Even on the rare occasions that women are mentioned in The Analects, it is generally in reference to their role as a mother or wife rather than as an individual in their own right. Continue reading Analects Book 1: Confucius on women
Trustworthiness (信/xìn) is another of the secondary values promoted by Confucius. It means remaining true to your word and being a dependable support for others. In some contexts it can also be translated as “faithfulness”, “sincerity”, “truthfulness”, or “honesty”. Continue reading Analects Book 1: Confucius on trustworthiness
Filial devotion (孝/xiào) is one of the best known of the values taught by Confucius, probably because it was so heavily promoted by a succession of imperial dynasties starting with the Han who drew a direct link between obedience to parents and obedience to the ruler. Continue reading Analects Book 1: Confucius on filial devotion
Although this may come as a surprise to people who have experienced or even just heard about the rigors of China’s so-called “Confucian” education system, Confucius himself believed that learning should involve much more than simply imbibing and regurgitating the ancient classics. Rather, it should be focused on the practical application of the timeless principles found in the texts to your daily life so that you can make a positive contribution to your family, your community, and ultimately the whole society you live in. Continue reading Analects Book 1: Confucius on learning
When Zixia asked about filial devotion, the Master said: “It’s the attitude that counts. If young people just offer their help when there is a job to do or serve their elders wine and food when they need to drink and eat, how could this ever be considered as filial devotion?”
Even in the most seemingly mundane situations, there is always an opportunity to make a difference if you are mindful of what is happening around you and are willing to go that extra centimeter. As Confucius points out, it’s the attitude that counts! Continue reading Leadership Lessons from Confucius: it’s the attitude that counts
Zixia said: “A man who values character over beauty, who devotes himself to serving his parents, who dedicates his life to his ruler, and who is true to his word with his friends: I’ll insist he’s learned even if others think otherwise.” (1)
Actions speak louder than words. As a leader you should focus on people who go about their daily work with quiet determination rather than those who attempt to grab your attention by saying all the right words and pushing themselves to the center stage by grabbing all the highest-profile assignments.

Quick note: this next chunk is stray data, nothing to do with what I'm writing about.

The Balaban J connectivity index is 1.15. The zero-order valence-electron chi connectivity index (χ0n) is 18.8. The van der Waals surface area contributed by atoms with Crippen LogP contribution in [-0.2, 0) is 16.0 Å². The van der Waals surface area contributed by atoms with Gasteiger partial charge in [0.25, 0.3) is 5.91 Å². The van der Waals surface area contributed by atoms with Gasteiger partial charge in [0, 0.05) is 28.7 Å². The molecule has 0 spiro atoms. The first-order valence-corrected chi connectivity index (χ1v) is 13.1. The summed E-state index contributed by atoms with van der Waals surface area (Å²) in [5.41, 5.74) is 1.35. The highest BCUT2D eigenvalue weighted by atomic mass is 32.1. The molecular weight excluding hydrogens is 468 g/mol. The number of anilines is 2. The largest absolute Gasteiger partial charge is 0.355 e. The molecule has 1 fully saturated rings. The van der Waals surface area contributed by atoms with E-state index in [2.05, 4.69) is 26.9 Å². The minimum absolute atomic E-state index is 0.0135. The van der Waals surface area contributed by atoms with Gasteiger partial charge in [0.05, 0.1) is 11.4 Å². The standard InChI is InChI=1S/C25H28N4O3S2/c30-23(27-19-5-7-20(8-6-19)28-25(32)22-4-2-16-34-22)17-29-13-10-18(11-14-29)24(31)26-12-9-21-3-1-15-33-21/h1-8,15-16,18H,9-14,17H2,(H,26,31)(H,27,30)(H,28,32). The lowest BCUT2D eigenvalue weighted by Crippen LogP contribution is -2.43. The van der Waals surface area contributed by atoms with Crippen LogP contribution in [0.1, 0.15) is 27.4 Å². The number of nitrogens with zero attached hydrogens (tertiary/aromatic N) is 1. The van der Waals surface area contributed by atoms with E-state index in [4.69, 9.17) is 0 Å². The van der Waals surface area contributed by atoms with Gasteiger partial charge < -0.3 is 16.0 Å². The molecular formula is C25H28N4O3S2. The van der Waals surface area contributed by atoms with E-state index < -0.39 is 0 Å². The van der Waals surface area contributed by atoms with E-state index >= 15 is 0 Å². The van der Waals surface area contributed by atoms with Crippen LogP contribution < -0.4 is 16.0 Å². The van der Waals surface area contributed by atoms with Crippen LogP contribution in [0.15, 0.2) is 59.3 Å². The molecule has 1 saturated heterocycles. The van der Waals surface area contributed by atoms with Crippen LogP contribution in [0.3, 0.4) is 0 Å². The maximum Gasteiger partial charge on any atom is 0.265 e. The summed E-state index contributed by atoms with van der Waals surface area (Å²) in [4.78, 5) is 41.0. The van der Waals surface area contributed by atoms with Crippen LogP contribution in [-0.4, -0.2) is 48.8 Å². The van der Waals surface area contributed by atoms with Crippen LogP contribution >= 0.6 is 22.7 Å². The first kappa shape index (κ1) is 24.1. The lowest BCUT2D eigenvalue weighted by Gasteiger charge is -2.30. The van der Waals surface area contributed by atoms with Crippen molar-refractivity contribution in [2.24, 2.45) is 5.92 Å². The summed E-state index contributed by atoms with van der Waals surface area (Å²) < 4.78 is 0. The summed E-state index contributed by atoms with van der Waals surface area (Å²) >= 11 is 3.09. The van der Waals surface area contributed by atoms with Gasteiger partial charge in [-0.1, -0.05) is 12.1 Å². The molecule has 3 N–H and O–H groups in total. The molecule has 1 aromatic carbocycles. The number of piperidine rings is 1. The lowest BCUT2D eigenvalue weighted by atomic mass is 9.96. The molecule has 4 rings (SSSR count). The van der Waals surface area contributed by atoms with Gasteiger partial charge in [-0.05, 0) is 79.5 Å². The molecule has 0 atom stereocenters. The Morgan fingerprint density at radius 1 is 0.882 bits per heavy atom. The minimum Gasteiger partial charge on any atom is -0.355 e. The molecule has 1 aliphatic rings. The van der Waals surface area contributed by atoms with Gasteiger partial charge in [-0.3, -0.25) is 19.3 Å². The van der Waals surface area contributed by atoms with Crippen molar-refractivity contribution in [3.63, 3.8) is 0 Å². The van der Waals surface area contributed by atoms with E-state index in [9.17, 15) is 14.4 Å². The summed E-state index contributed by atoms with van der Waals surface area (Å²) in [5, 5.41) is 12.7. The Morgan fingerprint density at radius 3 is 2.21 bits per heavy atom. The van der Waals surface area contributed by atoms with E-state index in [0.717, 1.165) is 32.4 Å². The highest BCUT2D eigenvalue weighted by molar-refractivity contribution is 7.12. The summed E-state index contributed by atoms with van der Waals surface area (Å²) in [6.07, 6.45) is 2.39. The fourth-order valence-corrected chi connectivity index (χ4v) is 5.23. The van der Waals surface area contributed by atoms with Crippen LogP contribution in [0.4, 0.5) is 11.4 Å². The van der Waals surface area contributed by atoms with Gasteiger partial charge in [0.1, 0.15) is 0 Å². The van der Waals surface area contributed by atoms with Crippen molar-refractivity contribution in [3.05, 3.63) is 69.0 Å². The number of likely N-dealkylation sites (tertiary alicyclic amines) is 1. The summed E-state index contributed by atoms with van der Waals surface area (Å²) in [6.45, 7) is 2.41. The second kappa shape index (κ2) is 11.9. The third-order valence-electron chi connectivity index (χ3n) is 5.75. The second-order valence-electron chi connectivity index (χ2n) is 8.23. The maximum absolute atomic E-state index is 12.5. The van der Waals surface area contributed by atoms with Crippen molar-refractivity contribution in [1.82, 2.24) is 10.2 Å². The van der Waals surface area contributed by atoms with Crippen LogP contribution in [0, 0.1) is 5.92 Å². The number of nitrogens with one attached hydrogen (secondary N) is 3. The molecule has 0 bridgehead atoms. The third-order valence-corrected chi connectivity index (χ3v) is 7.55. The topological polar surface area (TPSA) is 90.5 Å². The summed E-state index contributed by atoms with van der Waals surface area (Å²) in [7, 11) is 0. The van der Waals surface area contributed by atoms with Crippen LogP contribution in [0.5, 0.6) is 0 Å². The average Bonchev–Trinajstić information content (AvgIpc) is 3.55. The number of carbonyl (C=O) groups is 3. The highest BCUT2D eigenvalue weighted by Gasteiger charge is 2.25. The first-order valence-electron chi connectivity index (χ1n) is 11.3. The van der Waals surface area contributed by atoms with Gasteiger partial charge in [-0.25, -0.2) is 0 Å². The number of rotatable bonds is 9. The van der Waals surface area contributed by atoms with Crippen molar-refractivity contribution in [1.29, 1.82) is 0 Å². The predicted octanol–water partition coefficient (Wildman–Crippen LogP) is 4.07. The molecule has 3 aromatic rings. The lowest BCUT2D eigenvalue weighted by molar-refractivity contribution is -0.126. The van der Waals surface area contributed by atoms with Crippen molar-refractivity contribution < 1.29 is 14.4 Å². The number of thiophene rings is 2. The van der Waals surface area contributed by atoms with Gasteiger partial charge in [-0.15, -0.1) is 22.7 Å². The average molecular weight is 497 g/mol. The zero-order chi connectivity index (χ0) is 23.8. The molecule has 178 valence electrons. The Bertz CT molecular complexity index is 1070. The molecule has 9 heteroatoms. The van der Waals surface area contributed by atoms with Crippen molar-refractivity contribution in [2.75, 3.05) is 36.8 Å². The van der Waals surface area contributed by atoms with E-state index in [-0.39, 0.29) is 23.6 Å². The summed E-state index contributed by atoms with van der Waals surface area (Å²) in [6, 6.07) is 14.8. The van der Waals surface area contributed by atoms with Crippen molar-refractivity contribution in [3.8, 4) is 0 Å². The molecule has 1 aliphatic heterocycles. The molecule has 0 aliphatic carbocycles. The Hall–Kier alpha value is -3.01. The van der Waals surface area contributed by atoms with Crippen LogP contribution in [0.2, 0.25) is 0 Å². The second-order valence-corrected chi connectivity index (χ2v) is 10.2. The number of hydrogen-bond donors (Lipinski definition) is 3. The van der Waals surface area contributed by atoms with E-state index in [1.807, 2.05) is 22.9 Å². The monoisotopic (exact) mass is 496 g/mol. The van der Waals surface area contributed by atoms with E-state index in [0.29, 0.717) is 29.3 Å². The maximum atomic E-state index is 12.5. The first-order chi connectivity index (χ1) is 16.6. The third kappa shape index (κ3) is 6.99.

Zixia said: “When an official has time to spare from his duties, he should study. When a student has time to spare from his studies, he should undertake official duties.”
The meaning of this passage isn’t entirely clear. The key message appears to be that learning and officialdom are inextricably linked. To be a truly excellent official, you need to continue learning. To be a truly excellent student, you need to serve as an official in order to practice the principles you have learned. Continue reading Lifelong learning
Zixia said: “As long as you don’t overstep the bounds when it comes to major virtues, it doesn’t matter if you take the occasional liberty with minor ones.”
Just as Zixia urged his students to focus on reaching their most important goals rather than wasting their time on minor diversions in Chapter IV of Book 19, he was willing to overlook minor missteps from them if they showed they were fully committed to the pursuit of the major virtues. Continue reading The pursuit of major virtues
Zixia said: “A petty person always tries to gloss over his mistakes.”
Zixia said: “A leader has three different aspects: from a distance, he looks stern; close up, he looks warm; when you hear his voice, he sounds serious.
Zixia said: “A leader only mobilizes the people for labor after earning their trust. If he hasn’t earned his trust, the people will feel they are being exploited. He only offers criticism to his lord after earning his trust. If he hasn’t earned his trust, the lord will feel he is being slandered.”
Zixia is certainly on a roll, though he is merely recycling points already made by Confucius rather than adding any fresh new insights to them or developing them any further. Continue reading Recycling